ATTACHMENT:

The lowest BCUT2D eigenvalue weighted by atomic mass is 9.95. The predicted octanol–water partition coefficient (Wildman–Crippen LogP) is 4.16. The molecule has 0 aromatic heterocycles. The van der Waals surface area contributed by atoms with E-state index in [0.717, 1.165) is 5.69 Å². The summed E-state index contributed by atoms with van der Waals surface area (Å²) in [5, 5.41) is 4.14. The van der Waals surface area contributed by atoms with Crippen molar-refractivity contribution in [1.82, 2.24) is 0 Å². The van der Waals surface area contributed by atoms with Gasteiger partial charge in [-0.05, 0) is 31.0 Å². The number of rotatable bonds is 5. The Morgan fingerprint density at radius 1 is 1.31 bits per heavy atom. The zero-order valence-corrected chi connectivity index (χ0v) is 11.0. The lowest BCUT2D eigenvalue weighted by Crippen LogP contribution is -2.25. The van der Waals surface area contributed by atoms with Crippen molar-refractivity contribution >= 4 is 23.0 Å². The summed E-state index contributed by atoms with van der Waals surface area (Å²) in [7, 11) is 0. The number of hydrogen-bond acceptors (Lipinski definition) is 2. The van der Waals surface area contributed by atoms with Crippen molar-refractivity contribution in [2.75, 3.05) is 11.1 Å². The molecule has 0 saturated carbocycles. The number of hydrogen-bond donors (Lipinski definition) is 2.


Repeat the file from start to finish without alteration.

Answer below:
The lowest BCUT2D eigenvalue weighted by atomic mass is 9.95. The predicted octanol–water partition coefficient (Wildman–Crippen LogP) is 4.16. The molecule has 0 aromatic heterocycles. The van der Waals surface area contributed by atoms with E-state index in [0.717, 1.165) is 5.69 Å². The summed E-state index contributed by atoms with van der Waals surface area (Å²) in [5, 5.41) is 4.14. The van der Waals surface area contributed by atoms with Crippen molar-refractivity contribution in [1.82, 2.24) is 0 Å². The van der Waals surface area contributed by atoms with Gasteiger partial charge in [-0.05, 0) is 31.0 Å². The number of rotatable bonds is 5. The Morgan fingerprint density at radius 1 is 1.31 bits per heavy atom. The zero-order valence-corrected chi connectivity index (χ0v) is 11.0. The lowest BCUT2D eigenvalue weighted by Crippen LogP contribution is -2.25. The van der Waals surface area contributed by atoms with Crippen molar-refractivity contribution >= 4 is 23.0 Å². The summed E-state index contributed by atoms with van der Waals surface area (Å²) in [7, 11) is 0. The number of hydrogen-bond acceptors (Lipinski definition) is 2. The van der Waals surface area contributed by atoms with Crippen molar-refractivity contribution in [2.75, 3.05) is 11.1 Å². The molecule has 0 saturated carbocycles. The number of hydrogen-bond donors (Lipinski definition) is 2.